May 10th, 2007

You say… We say…

Another visual experiment on tagging: How do individuals use tags — compared to the community? Do you use private language or are you a mainstream tagger? When you tag with “design” — do the others think it is “art”?


On the left: the personal tags for the personal bookmarks — ordered by frequency — the containing box per is log-scaled so you get an impression of the long–tail position of a tag. Which means: Often used tags are large, bright and go to the top.

On the right: community tags for the tagged ressources.

In the middle: tags with the same name are connected. If a line is horizontal, the indvidual and the community essentially agree on the relevance of the tag for the ressources. The steeper it is — the larger the disagreement. If no line starts at a tag, it means it is not present in the other list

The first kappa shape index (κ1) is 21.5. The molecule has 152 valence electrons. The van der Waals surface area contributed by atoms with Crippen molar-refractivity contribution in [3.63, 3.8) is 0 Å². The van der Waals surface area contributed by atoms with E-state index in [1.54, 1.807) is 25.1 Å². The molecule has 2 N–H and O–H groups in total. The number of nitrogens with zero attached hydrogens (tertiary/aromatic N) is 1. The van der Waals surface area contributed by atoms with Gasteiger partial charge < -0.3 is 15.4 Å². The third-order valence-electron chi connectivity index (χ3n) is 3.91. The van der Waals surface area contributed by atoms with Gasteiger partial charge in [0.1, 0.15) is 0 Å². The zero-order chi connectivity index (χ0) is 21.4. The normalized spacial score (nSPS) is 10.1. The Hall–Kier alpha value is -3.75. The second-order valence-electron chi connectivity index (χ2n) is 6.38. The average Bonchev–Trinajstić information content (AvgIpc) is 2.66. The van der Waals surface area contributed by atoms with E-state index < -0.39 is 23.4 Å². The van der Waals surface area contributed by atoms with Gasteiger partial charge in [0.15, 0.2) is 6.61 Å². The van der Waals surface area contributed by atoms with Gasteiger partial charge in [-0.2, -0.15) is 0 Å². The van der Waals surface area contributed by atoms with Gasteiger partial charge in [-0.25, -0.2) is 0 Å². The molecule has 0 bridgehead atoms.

So in the picture above, you can see my tags. Same facts you can read from the picture: • “m.a.thesis” is a very often used, but private tag of mine. • The ressources I tag in general are mostly tagged with “design” by the community. I, however, use the tag “design” much less often. • “news”, “semantic web”, “webdev” are tags I use often, but not the community. etc.


And often course, you can click individual tags to see what the comparison is like for subsets of the bookmarks. That’s especially interesting for obscure tags like “guru” — you can see what the tagger “means” by looking at the distribution of the community bookmarks (in this case “design – art – programmer – artist”). Interesting!

Some more shots:



I wish I could say “click here for the interactive version” as usual — but unfortunately, offers a JSON API, but did not put a crossdomain.xml file on their server. Which means the visualization (which runs nicely on my harddisc) cannot load data when put in the web. Bummer. I hope I can figure something out.

So for now — I can only offer a download link. Click the index.html. You might have to adjust you Flash player security settings in order to load the community tags. Caveat: The application is still a bit buggy and pretty heavy concerning processor ressources.